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In wake of tragic hazing, Greek life is changing in compelling, positive ways

In World
June 09, 2024

Recent coverage of the Danny Santulli tragedy, about a young man harmed in a fraternity hazing incident three years ago, has shined an intense light on harmful hazing practices known to take place in a small number of fraternities. But the proven social and academic benefits of Greek life are numerous and often overlooked, and a lot has changed in three years. A forceful effort to stamp out this kind of conduct, both at the state and national level, has gained significant traction in the years since Danny Santulli was harmed and is showing positive results.

Within weeks of the Santulli incident in 2021, the Mizzou Greek Alliance was formed by a group of fathers and grandfathers who were former fraternity members. Some of us had experienced hazing of some type in our youth and although most of it was harmless, we knew from our 300 or so years of combined experience as advisors that under the right circumstances it could become dangerous. We recruited dozens of Greek alumni to the cause and, channeling our determination, we immediately began a training and education campaign designed to raise awareness and ultimately stamp out hazing, hazardous drinking and other harmful conduct in fraternities. Sixteen fraternity chapters joined our group. We brought in speakers from around the country and we generated a YouTube video now viewed 1,300 times highlighting the worst hazing incidents over the years and the harsh consequences that befell those involved.

Robert Selsor

Robert Selsor

We also worked hand in hand with University of Missouri administrators to develop aspects of a new student conduct code that rewards student organizations for policing their own ranks, and punishes them when they don’t stand up to bad actors. Our public website likewise highlights a wide variety of resources for chapter officers and advisors, as well as hard data on the problems presented and the solutions that have been proven to work. We have a bill in the Missouri General Assembly known as “Danny’s Law,” in honor of Danny Santulli, that will give immunity from prosecution to anyone who is the first to call 911 to obtain help for a member of an organization that is in distress as a result of hazing or dangerous action.

The University of Missouri has forcefully addressed the issue as well. Every new member of a Greek organization now has to participate in an interactive training session on hazing and alcohol abuse that teaches them to spot harmful conduct as it is beginning, and to empower them to confront it. National fraternities have likewise devoted millions of dollars in resources towards not only training and education, but also enforcement of conduct standards against rogue chapters and rogue members. Continuing public prosecutions of the worst abusers has also sent a strong message that this type of conduct will not remain hidden, nor will it be tolerated. The result of these and other efforts across the country appears to be translating into measurable results. According to the Hazing Deaths Database, while there were one to two hazing deaths nationally each year prior to 2021, there have been none in the past three years.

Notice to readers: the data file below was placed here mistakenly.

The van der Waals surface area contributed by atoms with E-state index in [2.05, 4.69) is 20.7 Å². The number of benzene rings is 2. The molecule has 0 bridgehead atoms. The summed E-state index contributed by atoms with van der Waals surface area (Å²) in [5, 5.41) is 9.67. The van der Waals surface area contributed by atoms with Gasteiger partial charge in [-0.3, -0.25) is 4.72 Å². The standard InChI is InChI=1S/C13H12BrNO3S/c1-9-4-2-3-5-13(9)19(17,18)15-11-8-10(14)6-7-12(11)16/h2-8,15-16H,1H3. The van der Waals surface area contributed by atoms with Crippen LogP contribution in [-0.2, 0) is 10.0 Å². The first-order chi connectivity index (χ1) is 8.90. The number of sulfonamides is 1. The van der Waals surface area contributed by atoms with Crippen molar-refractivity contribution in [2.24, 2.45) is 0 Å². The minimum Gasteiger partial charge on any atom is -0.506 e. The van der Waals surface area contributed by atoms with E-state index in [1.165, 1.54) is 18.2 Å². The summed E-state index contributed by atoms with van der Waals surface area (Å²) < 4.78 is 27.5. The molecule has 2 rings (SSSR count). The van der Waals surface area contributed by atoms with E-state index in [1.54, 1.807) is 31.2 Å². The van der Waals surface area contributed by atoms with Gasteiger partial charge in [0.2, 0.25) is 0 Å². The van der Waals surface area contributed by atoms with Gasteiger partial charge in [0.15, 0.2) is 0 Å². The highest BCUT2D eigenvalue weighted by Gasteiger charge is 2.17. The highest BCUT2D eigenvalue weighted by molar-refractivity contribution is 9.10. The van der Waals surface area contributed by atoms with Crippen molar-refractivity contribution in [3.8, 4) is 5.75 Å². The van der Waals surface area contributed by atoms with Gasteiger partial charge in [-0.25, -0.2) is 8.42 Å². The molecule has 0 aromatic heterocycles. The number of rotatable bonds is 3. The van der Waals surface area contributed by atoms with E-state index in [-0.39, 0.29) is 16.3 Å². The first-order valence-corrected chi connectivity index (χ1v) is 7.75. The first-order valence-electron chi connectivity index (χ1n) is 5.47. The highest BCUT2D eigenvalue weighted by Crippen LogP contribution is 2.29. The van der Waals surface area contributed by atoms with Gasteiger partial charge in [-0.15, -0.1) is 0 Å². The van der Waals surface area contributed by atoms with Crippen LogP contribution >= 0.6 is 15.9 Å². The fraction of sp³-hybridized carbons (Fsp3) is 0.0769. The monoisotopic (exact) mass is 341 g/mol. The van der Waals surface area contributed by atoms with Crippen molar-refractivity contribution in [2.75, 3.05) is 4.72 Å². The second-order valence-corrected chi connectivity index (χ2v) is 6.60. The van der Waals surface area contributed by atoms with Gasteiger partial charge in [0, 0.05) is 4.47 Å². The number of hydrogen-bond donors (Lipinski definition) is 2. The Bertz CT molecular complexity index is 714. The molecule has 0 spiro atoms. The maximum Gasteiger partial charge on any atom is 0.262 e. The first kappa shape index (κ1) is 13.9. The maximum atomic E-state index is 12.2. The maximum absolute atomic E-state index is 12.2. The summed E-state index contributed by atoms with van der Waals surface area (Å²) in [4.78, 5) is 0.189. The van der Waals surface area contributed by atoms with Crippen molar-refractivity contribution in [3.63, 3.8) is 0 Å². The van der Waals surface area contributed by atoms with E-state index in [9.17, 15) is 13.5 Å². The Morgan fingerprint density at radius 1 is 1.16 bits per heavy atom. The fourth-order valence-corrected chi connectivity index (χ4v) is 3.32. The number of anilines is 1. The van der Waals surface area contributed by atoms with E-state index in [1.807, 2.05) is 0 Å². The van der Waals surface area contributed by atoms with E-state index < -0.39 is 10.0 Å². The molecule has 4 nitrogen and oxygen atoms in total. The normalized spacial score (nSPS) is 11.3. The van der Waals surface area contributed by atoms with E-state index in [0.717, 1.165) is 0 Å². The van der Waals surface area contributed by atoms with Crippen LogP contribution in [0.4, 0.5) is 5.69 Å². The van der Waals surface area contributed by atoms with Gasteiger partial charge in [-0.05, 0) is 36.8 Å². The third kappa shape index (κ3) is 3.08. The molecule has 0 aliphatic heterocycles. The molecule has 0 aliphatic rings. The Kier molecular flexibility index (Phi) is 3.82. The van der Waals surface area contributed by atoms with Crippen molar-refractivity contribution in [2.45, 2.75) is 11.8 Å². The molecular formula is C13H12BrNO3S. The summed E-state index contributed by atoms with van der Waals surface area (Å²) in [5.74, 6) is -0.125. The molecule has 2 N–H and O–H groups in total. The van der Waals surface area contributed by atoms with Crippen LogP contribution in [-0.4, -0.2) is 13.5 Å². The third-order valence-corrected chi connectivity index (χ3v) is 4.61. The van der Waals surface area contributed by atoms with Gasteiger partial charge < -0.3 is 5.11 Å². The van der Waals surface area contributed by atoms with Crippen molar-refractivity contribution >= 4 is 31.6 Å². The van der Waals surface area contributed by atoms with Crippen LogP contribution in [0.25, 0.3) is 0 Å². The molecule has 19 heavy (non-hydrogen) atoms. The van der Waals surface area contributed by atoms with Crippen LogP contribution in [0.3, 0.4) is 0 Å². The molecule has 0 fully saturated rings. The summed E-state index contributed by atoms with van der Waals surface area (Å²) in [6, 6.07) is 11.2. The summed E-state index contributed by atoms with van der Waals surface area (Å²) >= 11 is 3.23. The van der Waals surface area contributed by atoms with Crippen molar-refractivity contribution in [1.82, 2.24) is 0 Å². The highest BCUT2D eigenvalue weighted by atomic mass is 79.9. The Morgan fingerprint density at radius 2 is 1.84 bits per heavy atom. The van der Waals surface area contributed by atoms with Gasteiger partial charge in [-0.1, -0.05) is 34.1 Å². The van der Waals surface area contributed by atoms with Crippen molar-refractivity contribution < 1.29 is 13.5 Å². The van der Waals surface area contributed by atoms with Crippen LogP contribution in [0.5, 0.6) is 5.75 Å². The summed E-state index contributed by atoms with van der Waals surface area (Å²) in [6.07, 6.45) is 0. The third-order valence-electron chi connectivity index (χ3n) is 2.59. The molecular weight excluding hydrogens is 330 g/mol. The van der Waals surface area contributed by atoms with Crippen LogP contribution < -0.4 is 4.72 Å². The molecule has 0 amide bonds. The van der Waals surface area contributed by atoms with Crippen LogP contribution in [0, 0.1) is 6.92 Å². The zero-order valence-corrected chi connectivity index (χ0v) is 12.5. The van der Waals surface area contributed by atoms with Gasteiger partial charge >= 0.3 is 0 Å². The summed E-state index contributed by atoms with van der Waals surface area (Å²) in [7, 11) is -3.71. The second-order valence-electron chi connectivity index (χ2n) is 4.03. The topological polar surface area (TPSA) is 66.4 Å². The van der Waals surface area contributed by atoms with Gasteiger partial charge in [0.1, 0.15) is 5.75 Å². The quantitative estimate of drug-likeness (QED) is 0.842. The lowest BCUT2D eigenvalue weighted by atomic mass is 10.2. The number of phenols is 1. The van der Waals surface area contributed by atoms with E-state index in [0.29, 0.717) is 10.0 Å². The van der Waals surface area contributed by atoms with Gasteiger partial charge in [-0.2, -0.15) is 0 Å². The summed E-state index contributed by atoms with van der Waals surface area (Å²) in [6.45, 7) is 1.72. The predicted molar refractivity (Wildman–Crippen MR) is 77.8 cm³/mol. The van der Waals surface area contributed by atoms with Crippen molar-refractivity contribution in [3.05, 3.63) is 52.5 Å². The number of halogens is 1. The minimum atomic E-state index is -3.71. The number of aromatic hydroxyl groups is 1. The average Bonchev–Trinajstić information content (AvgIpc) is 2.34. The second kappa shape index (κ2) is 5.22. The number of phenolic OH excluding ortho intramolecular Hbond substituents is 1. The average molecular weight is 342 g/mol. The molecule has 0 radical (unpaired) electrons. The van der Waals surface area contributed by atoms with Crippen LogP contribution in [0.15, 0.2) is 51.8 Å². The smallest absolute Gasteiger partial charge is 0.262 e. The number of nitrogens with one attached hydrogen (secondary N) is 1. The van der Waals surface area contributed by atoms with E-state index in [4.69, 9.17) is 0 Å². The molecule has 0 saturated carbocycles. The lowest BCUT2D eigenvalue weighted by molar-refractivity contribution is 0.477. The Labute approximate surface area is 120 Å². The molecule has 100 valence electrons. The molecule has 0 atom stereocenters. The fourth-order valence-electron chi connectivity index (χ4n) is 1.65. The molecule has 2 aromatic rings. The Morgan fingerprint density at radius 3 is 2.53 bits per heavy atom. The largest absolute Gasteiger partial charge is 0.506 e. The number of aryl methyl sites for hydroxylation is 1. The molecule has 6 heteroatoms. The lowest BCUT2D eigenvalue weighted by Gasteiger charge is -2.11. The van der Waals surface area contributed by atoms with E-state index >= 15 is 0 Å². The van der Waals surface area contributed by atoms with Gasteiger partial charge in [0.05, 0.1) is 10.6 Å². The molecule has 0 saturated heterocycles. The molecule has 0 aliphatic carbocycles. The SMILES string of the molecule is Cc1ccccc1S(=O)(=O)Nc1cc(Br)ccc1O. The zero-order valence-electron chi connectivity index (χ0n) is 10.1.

Finally, lost in all of the rightful focus on these problems are the positive aspects of Greek membership. Most of the 6,000 Greek chapters do not engage in this kind of harmful conduct. Many provide needed support for their members. Large numbers of college students today are in emotional crisis, and much of it arises out of social isolation. According to the NIH, approximately 1,300 college students die annually by suicide. Hard data supports that members of Greek organizations statistically have lower rates of depression than the general public. Academic performance is also higher in Greek communities and, according to the Gallup organization, 84% of Greek alumni would still join their Greek house if they had it to do all over again. Greek alumni are over five times more likely to donate to their alma mater than graduates who did not join a fraternity or sorority. And Greek membership offers leadership experience and unparalleled opportunities to cultivate sociability.

The takeaway from all of this is that, while serious problems remain, partnerships drive change and things are changing in Greek organizations in a meaningful way. And the benefits of Greek membership, which have been embraced by generations of college students, are needed more than ever before.

Bob Selsor is a 1982 graduate of the University of Missouri and the president of the Mizzou Greek Alliance.

This article originally appeared on Springfield News-Leader: After tragic Missouri hazing, changes to Greek life are compelling

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